Asthmanefrin: An OTC Asthma Inhaler

About This Non-Prescription Asthma Medication

Young boy using asthma inhaler
Getty Images/Jose Luis Pelaez

Many people choose to use an over the counter asthma inhaler for asthma-like symptoms before actually being diagnosed with asthma. Asthmanefrin is currently marketed as an over the counter alternative to the Primatene Mist CFC inhaler, which is no longer available in the United States.

Chlorofluorocarbons(CFCs) were once the propellant, or activating substance, that forced medication from many over the counter and prescription inhalers prior to 2011.

CFCs were banned because they damage the ozone layer and cause environmental damage.

How Asthmanefrin Is Used

According to the package insert for Asthmanefrin:

Asthmanefrin is an over-the-counter medication for the temporary relief of bronchial asthma, including shortness of breath, tightness of chest and wheezing. Asthmanefrin can be administered for patients ages four (4) and older. Asthmanefrin has been used to treat asthma in children and adults for over a hundred years.

The active ingredient in Asthmanefrin is racepinephrine, which acts as a bronchodilator. A bronchodilator relaxes inflamed muscles and functionally enlarges the airways of the lungs. Enlarging the airways improves air flow and thus symptoms.

Asthmanefrin can be used for the temporary relief of asthma symptoms such as:

Asthmanefrin does not work like other inhalers. Rather, it uses a device like the EZ Breathe Atomizer that takes a small amount of liquid and turns it into a fine mist that can be inhaled into the lungs.

Asthmanefrin comes as a prepackaged single unit dose of 0.5 milliliters. The medicine is placed into the well of the atomizer device and the mist is then created and inhaled. The mist is continually inhaled until no more mist is created​.

Asthmanefrin Warnings & Controversies

Asthmanefrin should only be used to inhale medication into the lungs through the mouth.

Additionally, you should not use Asthmanefrin if you have not been diagnosed with asthma by a doctor, if a doctor has you on other asthma medications or if you have ever been hospitalized for asthma.

The package insert states that you should not use Asthmnefrin if you have any of the following conditions:

Not all professionals believe over the counter asthma inhalers like Asthmanefrin should be available to consumers. In fact, organizations such as the American College of Asthma, Allergy & Immunology, the American Association for Respiratory Care, the American Thoracic Society and the National Association for Medical Direction of Respiratory Care do not want over the counter inhalers to be included in asthma treatment guidelines because they do not feel that epinephrine products are safe for the treatment of asthma.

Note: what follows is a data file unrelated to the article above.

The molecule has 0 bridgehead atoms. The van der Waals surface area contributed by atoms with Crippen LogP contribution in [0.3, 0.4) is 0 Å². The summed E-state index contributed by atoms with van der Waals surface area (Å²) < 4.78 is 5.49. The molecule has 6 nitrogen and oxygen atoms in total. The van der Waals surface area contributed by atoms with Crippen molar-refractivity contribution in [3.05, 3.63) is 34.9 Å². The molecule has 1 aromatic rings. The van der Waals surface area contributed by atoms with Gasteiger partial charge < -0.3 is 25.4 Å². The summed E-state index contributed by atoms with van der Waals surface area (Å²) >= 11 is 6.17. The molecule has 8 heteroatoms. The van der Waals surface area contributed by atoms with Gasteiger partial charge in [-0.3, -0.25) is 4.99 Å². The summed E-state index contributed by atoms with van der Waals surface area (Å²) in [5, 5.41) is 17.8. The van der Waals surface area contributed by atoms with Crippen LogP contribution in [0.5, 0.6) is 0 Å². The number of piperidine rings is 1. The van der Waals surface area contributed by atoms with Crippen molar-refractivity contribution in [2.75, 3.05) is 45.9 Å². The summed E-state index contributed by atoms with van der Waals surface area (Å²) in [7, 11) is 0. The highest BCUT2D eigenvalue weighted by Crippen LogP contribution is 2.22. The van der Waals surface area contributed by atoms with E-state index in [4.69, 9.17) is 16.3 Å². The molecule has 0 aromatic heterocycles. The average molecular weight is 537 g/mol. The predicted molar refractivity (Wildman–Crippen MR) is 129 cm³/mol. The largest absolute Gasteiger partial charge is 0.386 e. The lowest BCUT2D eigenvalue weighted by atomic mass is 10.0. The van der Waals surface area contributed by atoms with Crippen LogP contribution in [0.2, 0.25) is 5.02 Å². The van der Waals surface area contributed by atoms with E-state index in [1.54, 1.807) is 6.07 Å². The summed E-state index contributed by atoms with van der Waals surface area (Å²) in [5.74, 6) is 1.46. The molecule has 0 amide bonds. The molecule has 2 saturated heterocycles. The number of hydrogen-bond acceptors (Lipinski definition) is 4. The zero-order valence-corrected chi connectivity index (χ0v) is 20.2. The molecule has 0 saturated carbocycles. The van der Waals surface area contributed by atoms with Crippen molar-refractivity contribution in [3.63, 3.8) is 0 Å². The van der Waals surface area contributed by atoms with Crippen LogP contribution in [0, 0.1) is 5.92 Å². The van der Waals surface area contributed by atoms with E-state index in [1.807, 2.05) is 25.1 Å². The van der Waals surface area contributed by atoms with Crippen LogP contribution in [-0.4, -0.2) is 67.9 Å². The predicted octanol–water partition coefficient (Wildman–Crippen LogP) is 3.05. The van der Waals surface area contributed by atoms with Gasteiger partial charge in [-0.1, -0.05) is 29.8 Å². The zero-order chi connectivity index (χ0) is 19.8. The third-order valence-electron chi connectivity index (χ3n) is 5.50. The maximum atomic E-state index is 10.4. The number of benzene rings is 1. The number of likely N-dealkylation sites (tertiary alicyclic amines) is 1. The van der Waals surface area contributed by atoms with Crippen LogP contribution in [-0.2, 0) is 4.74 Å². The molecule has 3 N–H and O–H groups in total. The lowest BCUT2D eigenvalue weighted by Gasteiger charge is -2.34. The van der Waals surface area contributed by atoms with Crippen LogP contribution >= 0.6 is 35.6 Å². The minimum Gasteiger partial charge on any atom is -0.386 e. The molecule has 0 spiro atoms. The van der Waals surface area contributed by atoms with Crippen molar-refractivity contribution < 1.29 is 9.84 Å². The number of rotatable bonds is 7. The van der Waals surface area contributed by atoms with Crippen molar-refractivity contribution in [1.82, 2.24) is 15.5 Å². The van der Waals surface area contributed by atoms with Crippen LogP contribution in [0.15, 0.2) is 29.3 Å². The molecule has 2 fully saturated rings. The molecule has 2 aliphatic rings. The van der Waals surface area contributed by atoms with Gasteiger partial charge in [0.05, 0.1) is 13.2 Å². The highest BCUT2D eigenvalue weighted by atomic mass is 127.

These organizations question whether selling these medications over the counter is safe. While many medications have become available over the counter - such as Claritin (allergy medication) and Alli (the OTV version of Xenical) - other medications that are used to treat hypertension, heart disease and cholesterol problems have not.

There are no studies that have looked specifically at Asthmanefrin safety, but there are several studies of its predecessor: Primatene Mist. It appears that Primatene Mist was safe when used appropriately. However, use of the inhaler was also associated with the under-utilization of physician services and other medications, such as inhaled steroids.

In 2000 one report concludes that “the occasional use of OTC epinephrine inhalers appears to be safe and effective when used according to labeled instruction by individuals with only mild, intermittent disease.” However, the report also stated that 20 percent of people using over the counter epinephrine inhalers like Asthmanefrin have mild-to-moderate persistent asthma. These patients should be on other asthma medication and under the care of a physician.

You will have to decide for yourself what you think about this readily available OTC asthma inhaler. If you have asthma symptoms, you should see a doctor so that you can be diagnosed and treated appropriately before you take treatment into your own hands.

See Also

Sources:

Asthmanefrin. Product website. Accessed September 24, 2013.

Kuschner WG, Hankinson TC, Wong HC and Blanc PD. Nonprescription Bronchodilator Medication Use in Asthma. Chest 1997;112;987–993.

Dickinson BD, Altman RD, Deitchman SD and Champion HC. Safety of over-the-counter inhalers for asthma: report of the council on scientific affairs. Chest 2000;118;522–526.

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